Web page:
Macken is another of the new recruits alongside compatriot James Downey, while Jimmy Gopperth also made the move from Leinster but is suspended for this weekend’s Champions Cup tie.

Wasps’ new training base in Coventry won’t be ready until next summer, explains Macken, meaning that he gets to “experience London for a year, which is pretty cool.”

The Dubliner has settled in the western district of Chiswick, and is very much enjoying the tight-knit feel among the Wasps players, the majority of whom are not London locals.

Having had to sit behind the likes of Brian O’Driscoll and Gordon D’Arcy at Leinster for so many years, Macken is now facing another tussle for game time at Wasps, whose backline depth is a major strength.

“It’s great because you’re training with such good players,” says Macken of the competition for places. “For me in the centre, I’ve got Elliot Daly, Alapati Leiua coming back from injury, then Ben Jacobs, James Downey and also Andrea Masi.

Brendan Macken Macken's memories of Leinster are hugely positive. Source: Cathal Noonan/INPHO

“In the back three it’s ridiculous. You’ve got the lads from down south, Frank, Charles and Sailosi (Tagicakibau), then you’ve got Christian Wade who’s trying to get back into the English set-up. Rob Millar is playing really well as well.”

Director of rugby Dai Young, the former Wales and Lions prop, is likely to go with future England international Daly in the 13 shirt this weekend, while one of Jacobs or Downey looks set to start at inside centre.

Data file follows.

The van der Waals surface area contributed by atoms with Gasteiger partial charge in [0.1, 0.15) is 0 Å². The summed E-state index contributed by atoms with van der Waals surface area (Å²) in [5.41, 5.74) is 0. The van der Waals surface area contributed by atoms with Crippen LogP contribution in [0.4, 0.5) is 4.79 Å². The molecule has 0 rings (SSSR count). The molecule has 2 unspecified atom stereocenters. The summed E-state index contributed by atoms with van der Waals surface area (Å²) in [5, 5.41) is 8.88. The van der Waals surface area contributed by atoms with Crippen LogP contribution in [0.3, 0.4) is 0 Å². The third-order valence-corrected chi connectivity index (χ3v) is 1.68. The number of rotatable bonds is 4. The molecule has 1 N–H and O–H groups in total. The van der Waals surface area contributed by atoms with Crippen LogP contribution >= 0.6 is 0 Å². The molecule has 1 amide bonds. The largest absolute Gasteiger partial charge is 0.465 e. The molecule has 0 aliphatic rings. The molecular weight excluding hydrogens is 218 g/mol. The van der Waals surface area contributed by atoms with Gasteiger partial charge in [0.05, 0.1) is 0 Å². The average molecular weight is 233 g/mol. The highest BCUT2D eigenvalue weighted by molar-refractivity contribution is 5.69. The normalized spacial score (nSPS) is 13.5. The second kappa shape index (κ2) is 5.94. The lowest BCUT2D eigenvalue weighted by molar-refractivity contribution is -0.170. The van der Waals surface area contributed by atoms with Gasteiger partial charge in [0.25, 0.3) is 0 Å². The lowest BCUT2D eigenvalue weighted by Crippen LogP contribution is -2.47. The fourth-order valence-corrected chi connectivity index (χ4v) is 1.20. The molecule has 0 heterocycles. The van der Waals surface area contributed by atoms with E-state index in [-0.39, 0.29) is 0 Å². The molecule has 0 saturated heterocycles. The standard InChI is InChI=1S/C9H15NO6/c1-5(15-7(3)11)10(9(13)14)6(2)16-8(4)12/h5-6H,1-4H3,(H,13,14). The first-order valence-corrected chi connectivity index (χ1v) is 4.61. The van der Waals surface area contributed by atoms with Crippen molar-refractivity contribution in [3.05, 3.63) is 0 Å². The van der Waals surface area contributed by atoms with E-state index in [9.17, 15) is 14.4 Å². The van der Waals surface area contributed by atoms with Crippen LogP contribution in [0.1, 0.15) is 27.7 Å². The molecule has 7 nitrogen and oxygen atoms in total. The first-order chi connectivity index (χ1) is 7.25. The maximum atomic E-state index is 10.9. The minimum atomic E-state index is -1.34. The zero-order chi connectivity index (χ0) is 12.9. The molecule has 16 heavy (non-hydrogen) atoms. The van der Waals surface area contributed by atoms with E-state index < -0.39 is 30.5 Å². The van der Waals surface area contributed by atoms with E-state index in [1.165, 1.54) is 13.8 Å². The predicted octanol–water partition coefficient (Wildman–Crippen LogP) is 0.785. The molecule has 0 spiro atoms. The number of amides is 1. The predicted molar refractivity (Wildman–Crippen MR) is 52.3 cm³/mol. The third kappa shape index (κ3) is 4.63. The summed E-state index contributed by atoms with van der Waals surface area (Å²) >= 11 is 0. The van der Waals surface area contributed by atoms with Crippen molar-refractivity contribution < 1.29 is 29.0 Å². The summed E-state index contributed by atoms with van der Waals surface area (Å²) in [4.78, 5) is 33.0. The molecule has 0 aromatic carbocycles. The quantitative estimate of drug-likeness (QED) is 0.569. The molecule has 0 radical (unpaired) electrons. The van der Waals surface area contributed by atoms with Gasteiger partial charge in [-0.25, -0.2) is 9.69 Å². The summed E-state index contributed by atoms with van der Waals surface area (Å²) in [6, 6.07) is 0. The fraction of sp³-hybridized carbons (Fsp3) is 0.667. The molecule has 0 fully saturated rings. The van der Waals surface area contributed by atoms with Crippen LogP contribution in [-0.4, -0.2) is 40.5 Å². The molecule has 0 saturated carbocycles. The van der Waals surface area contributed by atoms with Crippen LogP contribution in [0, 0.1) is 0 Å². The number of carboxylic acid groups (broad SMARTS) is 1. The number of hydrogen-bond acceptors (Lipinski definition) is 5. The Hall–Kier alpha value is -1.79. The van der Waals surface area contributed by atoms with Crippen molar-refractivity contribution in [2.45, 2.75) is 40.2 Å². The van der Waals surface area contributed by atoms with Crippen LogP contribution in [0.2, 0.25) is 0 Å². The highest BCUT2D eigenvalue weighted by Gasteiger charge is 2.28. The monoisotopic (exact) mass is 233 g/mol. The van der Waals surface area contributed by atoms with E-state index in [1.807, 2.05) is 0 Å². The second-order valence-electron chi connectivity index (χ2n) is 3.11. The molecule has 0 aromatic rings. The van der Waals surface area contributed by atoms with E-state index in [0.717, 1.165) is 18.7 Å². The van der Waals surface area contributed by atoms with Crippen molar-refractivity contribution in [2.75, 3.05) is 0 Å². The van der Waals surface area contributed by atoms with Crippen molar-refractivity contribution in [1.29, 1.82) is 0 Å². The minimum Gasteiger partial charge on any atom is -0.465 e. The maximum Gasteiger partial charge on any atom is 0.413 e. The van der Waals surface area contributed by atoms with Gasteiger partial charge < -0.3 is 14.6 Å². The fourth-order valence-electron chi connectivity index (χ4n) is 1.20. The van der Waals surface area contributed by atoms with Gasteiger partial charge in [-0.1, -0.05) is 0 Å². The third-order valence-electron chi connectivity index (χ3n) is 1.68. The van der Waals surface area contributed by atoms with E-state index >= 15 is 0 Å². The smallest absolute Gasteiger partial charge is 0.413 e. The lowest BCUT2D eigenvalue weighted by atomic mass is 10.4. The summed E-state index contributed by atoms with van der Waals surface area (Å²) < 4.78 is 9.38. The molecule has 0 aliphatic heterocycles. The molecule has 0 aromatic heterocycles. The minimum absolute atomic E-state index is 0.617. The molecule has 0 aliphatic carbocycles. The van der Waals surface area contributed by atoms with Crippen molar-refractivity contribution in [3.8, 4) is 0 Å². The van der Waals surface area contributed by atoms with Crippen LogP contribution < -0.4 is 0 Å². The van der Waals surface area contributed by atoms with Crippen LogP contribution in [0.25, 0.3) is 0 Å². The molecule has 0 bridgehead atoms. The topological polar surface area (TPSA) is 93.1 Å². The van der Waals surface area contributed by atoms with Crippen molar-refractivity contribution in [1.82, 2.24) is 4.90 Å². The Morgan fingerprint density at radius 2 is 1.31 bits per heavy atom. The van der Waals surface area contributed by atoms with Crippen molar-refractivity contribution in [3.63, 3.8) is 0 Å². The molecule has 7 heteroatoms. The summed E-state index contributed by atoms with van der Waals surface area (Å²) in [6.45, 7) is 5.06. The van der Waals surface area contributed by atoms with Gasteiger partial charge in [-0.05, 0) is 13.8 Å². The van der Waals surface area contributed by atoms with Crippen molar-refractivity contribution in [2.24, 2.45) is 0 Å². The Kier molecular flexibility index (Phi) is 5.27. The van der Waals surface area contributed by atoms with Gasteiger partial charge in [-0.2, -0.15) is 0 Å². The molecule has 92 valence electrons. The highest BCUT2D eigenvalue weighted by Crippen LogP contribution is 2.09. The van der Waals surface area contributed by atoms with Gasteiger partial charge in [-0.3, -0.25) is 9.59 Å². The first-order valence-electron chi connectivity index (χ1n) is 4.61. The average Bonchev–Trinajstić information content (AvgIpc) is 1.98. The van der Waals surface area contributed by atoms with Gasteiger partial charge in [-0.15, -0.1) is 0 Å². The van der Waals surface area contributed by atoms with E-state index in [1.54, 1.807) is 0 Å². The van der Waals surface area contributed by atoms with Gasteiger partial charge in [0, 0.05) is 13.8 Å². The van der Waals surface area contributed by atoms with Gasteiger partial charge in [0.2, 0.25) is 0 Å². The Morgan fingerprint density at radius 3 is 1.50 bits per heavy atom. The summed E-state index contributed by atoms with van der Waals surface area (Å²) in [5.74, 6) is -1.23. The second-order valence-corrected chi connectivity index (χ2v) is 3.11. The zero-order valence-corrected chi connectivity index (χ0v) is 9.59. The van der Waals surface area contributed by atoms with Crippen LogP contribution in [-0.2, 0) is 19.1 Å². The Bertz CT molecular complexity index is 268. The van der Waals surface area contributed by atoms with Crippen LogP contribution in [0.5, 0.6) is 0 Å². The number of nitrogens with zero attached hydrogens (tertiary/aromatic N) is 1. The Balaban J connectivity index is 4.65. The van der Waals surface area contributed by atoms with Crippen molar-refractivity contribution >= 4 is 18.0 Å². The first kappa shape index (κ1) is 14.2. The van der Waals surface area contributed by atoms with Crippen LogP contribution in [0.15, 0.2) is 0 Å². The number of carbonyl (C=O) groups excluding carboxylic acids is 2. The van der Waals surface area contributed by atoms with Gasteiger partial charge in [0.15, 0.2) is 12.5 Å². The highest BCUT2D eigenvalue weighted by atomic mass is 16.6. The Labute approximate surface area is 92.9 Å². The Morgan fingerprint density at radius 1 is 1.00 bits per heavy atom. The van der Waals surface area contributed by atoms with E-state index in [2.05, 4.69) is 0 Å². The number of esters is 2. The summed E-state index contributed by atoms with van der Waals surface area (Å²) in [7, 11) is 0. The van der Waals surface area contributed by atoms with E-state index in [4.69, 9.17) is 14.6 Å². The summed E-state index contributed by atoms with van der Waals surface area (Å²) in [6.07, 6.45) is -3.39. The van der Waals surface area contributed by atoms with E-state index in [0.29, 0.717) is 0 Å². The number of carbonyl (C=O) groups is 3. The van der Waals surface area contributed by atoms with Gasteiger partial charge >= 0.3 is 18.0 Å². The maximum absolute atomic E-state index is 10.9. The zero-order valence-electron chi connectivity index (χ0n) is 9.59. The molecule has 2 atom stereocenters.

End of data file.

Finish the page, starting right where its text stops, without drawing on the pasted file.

Macken relishes the selection battle ahead, however, and has clearly moved on from his Leinster days. That doesn’t stop him reflecting on how important those six years were, particularly in how much he learned about the game.

It was Michael Cheika who handed an 18-year-old Macken his Leinster debut against Glasgow in the Celtic League.

That came in April of 2010, but Macken had actually been involved in Leinster’s week-long training camp in France in the summer of 2009, less than two months after he sat his Leaving Cert.

“I came straight out of school and I was quite fortunate that there were a couple of injuries in the centre,” says Macken.

“Chieka brought me along to Nice and instilled loads of confidence in my game. I ended up playing the pre-season friendly there (against Rugby Nice Cote d’Azur). He was always extremely positive towards me, which I really benefited from. The whole way through he was great to work with.”